Stem cell therapies show medical tourism’s darker side.

At Treatment Abroad, we recently received correspondence regarding a UK family’s experience of stem cell tourism. The patient is a four year old boy with autism and speech problems. The parents, desperate to find a cure for their son, started exploring the claims for the use of stem cell therapy in the treatment of autism.

At Treatment Abroad, we recently received correspondence regarding a UK family’s experience of stem cell tourism. The patient is a four year old boy with autism and speech problems. The parents, desperate to find a cure for their son, started exploring the claims for the use of stem cell therapy in the treatment of autism. They selected a stem cell clinic in China and spend £20,000 on a one month course of treatment in Beijing. Their story is a warning to anyone who is considering the option of unregulated and unproven stem cell therapy and to those in the industry who promote such miracle cures to desperate patients.

“I could not watch my son suffering such abuse”

The parents and the boy underwent a traumatic experience. Here are some of their comments:
“Everyday my son was given a glucose drip. Three nurses; one used to hold his arms the second nurse held his legs and the third nurse used to give him the injection into different parts of his body including both hands and both feet, if they could not find the right place in his hands to inject with the glucose drip, they would insert the injection once or twice again in his feet and repeatedly in his hands again. I could not watch my son suffering such abuse.”
“My son was given four stem cell treatments in total. One stem cell treatment every week….. he was taken to a private room for the treatment. He would return back in less than five minutes. Whilst I was checking for any reactions to the stem cells on the back of his spine, I could not see even a little amount of blood at the back of his spine or any mark of injection….. Often, I and my husband have doubts about whether our son may have even been given the stem cells.”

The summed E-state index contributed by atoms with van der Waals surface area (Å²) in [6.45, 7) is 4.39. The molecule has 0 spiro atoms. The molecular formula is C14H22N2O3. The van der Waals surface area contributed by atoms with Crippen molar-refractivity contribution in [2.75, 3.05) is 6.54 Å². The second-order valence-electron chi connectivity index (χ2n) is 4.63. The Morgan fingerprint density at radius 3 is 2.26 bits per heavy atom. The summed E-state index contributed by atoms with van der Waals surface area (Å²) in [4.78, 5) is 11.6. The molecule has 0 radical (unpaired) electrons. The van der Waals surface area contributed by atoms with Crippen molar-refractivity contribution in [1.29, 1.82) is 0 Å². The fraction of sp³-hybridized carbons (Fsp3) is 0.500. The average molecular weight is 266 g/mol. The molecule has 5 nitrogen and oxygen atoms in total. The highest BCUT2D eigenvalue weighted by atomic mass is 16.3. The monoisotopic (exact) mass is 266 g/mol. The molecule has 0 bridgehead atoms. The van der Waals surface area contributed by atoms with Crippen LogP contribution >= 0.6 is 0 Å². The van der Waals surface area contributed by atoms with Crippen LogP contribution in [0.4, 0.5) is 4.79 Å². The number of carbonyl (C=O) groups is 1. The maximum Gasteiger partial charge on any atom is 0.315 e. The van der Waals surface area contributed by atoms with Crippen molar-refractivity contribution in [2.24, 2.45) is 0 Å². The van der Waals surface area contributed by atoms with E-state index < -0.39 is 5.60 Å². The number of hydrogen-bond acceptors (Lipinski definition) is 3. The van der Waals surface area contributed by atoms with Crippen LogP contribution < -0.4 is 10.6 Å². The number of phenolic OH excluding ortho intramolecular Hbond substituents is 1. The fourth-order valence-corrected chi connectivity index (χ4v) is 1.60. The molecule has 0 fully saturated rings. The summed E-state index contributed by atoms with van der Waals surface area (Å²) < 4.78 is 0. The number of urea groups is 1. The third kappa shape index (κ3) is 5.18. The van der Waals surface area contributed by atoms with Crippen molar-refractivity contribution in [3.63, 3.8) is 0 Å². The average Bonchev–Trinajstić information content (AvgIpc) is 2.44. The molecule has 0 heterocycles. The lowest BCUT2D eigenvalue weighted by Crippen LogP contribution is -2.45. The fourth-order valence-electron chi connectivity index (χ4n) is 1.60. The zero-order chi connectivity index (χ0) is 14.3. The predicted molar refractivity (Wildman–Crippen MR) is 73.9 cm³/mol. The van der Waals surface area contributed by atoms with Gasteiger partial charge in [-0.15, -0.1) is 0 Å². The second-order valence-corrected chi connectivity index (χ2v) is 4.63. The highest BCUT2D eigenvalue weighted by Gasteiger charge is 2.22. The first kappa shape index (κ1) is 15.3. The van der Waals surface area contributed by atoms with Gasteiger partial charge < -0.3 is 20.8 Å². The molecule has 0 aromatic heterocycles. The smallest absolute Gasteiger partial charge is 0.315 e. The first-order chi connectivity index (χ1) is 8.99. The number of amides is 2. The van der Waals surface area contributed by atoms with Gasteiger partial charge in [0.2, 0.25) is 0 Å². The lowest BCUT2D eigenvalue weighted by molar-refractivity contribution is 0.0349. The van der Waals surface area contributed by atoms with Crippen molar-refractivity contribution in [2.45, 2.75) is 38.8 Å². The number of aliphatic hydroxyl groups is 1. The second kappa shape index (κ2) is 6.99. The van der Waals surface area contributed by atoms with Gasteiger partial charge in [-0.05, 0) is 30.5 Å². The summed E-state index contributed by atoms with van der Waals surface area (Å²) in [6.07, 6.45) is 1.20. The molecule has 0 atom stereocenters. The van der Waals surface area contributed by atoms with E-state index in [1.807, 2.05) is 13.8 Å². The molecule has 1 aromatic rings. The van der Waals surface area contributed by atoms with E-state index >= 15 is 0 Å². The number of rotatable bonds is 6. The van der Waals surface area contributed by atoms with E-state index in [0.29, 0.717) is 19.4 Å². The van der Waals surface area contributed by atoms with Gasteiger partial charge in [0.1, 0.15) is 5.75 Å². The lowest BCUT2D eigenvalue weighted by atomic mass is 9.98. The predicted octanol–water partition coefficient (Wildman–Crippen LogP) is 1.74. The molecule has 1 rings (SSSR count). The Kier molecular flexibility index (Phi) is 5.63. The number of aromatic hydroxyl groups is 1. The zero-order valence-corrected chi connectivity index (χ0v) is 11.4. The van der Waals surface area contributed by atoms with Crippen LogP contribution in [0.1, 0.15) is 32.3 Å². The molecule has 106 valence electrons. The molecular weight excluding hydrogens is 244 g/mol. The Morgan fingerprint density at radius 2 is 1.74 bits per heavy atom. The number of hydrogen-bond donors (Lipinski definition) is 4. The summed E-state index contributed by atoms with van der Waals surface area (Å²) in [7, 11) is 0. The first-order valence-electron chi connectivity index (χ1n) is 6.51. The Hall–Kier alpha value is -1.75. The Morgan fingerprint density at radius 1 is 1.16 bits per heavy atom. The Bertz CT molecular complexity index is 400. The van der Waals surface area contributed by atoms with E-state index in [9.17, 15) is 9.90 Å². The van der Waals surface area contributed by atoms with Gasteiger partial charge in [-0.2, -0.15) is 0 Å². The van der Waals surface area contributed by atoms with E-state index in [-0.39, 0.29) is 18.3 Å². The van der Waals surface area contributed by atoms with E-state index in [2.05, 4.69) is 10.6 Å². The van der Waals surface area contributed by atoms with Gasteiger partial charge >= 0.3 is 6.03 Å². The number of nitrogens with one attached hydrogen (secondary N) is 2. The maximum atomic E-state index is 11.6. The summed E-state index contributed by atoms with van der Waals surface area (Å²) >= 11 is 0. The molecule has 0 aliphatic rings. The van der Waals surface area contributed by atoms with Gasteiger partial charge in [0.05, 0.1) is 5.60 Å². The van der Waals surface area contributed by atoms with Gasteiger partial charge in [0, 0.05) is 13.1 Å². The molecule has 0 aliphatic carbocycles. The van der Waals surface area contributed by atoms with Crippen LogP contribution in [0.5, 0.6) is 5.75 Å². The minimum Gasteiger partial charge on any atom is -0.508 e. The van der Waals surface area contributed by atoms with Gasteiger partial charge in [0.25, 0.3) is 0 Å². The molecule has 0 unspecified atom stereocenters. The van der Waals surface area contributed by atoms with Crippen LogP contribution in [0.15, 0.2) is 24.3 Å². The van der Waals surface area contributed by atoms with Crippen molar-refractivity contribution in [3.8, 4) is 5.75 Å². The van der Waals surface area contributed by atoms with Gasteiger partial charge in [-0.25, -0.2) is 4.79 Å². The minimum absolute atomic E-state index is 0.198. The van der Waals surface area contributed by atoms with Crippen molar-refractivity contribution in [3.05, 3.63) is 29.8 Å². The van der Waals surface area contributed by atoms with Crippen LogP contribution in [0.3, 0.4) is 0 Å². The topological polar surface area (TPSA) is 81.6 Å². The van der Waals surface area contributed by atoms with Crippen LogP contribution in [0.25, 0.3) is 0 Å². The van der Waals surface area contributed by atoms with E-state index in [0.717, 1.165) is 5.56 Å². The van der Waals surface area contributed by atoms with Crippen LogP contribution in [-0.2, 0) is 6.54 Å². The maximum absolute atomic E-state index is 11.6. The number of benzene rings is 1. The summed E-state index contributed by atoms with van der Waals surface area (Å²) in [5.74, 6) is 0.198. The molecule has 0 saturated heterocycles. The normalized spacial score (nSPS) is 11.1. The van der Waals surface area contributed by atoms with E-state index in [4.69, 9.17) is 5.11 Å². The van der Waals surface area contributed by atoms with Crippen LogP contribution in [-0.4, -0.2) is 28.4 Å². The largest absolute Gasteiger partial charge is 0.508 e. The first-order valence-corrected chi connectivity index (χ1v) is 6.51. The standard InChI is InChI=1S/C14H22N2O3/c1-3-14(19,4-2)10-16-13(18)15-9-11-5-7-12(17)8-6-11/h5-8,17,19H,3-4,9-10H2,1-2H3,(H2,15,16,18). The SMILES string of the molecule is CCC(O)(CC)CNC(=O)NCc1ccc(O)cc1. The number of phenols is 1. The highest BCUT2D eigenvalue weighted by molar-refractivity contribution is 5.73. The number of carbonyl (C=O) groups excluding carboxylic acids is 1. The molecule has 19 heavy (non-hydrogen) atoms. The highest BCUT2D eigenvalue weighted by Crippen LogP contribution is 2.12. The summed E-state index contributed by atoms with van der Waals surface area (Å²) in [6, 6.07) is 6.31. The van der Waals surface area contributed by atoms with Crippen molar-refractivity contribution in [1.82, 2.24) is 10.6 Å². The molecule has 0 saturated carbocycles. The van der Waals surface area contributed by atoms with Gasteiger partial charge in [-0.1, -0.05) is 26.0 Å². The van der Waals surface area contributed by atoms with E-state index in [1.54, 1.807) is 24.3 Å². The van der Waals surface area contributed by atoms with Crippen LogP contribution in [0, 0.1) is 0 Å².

“They know that their stem cells no longer work on autism but are still consistently inviting patients to come their clinic and taking thousands of pounds from them. This is simply fraud.”
Needless to say the family have had no success in seeking compensation from the Chinese clinic. And there is little they can do.

Stem cells… the new miracle cure for…. everything?

Offering bogus treatments to desperate patients is not new. “Quackery” has always existed alongside mainstream medicine. But the rise of stem cell therapy has taken this to a new level. Nearly every day, the media trumpets the latest breakthrough. Stem cell therapy is mooted as the new miracle cure for many life threatening and life-degenerative diseases such as multiple sclerosis, Parkinson’s disease, and dementia. Clinics in India, China, Eastern Europe and Latin America promote stem cell therapy for an abundance of diseases.
The reality is that, at present, there are few areas were stem cell treatment has been proven in clinical trials or where scientifically supported clinical trials are taking place. The difficulty is that the patient may not be able to differentiate between clinically proven therapy, valid experimental trials and quackery. Stem cell therapy, at present, can be categorised as follows: